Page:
These days the Derek Chauvin trial is dominating the airwaves along with several other high-profile issues connected with race relations in the United States. This trial recounts ad nauseam the incidents surrounding the murder of George Floyd, a Black man who lost his life due to a counterfeit $20 bill. It came out in the trial that the clerk at Cup Foods, the store in which the drama started, was not even sure that Floyd knew that the bill was counterfeit. Yet he lost his life at the hands of an overzealous policeman, Derek Chauvin.
The trial, still in progress at press time, has been a real spectacle. The prosecution trotted out evidence that makes it as evident as the nose on your face that Floyd was the victim of murder by police, something that is very common and has been going on for a long time in America.
What makes this case so different from others that have been described is the fact that there is a plethora of video footage and photos that allow us an unprecedented view of what actually happened on May 25, 2020.
The defense team has the job of encouraging witnesses and others to not believe what they actually saw with their “lying eyes,” i.e., witnesses should not believe what thousands of observers saw.
Even the medical experts were in agreement that Floyd died as a result of police actions, and the medical examiner called it a homicide.
The defense’s main position is that Floyd died as a result of a drug overdose due to the fact that he had opioids in his system. This does not stand up under scrutiny, however, and it will be interesting to see how this trial plays out.
The Derek Chauvin trial represents a watershed moment in the experience of America.
It has long been known, especially among African Americans, that the police disproportionately target Black and brown people for little or no reason. Many white people, on the other hand, apparently have been somewhat clueless. They have heard the allegations of maltreatment of Blacks by the police, but it is not until now that the rumors are able to be seen as patently true.
The dubious benefit of our surveillance society has made it convenient to see life as it happens. This, of course, can be seen to be a benefit and a curse, but more on this at another time.
The outcome of the Chauvin trial could very well determine the future of Black/white relations in this country. The fact that George Floyd’s death is a clear case of murder can’t be disputed by reasonable people, yet it is. Our court system has the job of making a judgment that is reasonable without causing the majority of American citizens to totally lose faith in the system. This is clearly a teachable moment for America.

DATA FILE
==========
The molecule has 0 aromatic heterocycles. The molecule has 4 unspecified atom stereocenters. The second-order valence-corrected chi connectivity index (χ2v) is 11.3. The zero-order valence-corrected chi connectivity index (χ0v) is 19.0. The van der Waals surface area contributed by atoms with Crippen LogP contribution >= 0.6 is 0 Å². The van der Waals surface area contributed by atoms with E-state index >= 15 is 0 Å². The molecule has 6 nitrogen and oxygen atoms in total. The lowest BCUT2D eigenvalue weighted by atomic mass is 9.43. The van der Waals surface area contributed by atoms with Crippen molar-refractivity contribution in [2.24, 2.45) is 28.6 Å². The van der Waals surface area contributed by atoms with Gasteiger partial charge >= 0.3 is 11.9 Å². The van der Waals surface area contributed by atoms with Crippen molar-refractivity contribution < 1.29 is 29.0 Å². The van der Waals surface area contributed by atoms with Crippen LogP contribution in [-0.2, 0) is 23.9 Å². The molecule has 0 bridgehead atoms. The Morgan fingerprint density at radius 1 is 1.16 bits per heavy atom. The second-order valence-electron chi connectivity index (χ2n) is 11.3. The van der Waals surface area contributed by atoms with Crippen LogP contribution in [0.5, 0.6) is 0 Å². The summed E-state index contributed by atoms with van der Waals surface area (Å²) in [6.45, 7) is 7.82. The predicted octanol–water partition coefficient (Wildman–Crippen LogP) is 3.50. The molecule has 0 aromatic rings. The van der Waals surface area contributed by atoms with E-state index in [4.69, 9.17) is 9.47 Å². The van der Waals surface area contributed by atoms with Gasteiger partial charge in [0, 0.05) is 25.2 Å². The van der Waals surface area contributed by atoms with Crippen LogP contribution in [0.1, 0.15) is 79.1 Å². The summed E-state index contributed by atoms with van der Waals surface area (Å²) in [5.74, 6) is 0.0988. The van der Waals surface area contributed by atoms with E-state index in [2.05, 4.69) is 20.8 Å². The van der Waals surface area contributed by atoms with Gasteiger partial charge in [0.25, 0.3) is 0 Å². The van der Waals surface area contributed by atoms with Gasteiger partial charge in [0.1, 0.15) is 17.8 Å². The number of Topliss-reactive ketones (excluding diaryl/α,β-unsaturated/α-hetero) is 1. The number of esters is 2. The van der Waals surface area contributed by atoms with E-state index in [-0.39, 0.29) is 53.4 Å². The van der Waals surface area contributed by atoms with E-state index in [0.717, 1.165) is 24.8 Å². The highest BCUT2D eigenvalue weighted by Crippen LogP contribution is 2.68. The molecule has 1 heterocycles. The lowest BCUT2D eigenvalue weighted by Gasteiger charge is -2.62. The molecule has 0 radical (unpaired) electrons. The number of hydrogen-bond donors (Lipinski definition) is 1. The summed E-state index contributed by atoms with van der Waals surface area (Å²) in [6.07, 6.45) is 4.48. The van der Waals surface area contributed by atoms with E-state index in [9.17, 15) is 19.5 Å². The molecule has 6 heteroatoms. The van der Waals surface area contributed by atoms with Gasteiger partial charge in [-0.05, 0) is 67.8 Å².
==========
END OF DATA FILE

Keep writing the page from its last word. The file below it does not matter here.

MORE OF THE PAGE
Chauvin faces three charges: second-degree unintentional murder, third-degree murder, and second-degree manslaughter. If he is found to be not guilty of any of these, it will mark a turning point in America. The court system will have given the Black community, and by extension, all Americans, a giant finger.
But based on comments by many African American observers, most are not expecting justice, in fact many people are saying that they do not expect a substantive judgment. Hopefully, rioting will not follow if Chauvin is found not guilty. But there is a feeling among others that because a broader swath of the American population is watching what’s happening, this time we might get a different outcome.
Whatever the case, the covers have been pulled off of what has been an obvious, but unseen and unacknowledged, truth—that African Americans have been mistreated in America by law enforcement. This has resulted in a disproportionate number of them being incarcerated or killed.
This reason alone makes this an opportune time to bring up another point that is high in the minds of African Americans, the idea of REPARATIONS.
The Derek Chauvin situation is just the tip of the iceberg, because there are many other officers like him who are more than willing to disrespect and mistreat African Americans. The names of those who have lost their lives in this way generate a very lengthy list.
The community deserves redress; the community needs redress; the community demands redress…reparations now! A Luta Continua.